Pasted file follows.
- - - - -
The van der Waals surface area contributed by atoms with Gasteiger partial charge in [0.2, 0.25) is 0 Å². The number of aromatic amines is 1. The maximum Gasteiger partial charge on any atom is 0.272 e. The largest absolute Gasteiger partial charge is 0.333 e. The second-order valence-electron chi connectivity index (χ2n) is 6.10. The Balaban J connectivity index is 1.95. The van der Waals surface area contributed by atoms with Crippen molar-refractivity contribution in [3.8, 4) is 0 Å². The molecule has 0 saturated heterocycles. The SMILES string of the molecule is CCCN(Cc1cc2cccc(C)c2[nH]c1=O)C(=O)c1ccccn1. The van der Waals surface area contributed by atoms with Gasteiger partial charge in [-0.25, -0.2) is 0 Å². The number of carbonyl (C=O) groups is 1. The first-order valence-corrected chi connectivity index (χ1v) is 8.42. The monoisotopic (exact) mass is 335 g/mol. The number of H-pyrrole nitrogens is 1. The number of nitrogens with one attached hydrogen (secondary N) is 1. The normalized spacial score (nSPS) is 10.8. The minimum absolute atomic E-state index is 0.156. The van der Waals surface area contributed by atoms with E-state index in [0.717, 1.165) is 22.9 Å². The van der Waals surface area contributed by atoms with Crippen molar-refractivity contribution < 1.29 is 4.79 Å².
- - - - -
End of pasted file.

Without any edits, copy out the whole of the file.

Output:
The van der Waals surface area contributed by atoms with Gasteiger partial charge in [0.2, 0.25) is 0 Å². The number of aromatic amines is 1. The maximum Gasteiger partial charge on any atom is 0.272 e. The largest absolute Gasteiger partial charge is 0.333 e. The second-order valence-electron chi connectivity index (χ2n) is 6.10. The Balaban J connectivity index is 1.95. The van der Waals surface area contributed by atoms with Crippen molar-refractivity contribution in [3.8, 4) is 0 Å². The molecule has 0 saturated heterocycles. The SMILES string of the molecule is CCCN(Cc1cc2cccc(C)c2[nH]c1=O)C(=O)c1ccccn1. The van der Waals surface area contributed by atoms with Gasteiger partial charge in [-0.25, -0.2) is 0 Å². The number of carbonyl (C=O) groups is 1. The first-order valence-corrected chi connectivity index (χ1v) is 8.42. The monoisotopic (exact) mass is 335 g/mol. The number of H-pyrrole nitrogens is 1. The number of nitrogens with one attached hydrogen (secondary N) is 1. The normalized spacial score (nSPS) is 10.8. The minimum absolute atomic E-state index is 0.156. The van der Waals surface area contributed by atoms with E-state index in [0.717, 1.165) is 22.9 Å². The van der Waals surface area contributed by atoms with Crippen molar-refractivity contribution < 1.29 is 4.79 Å².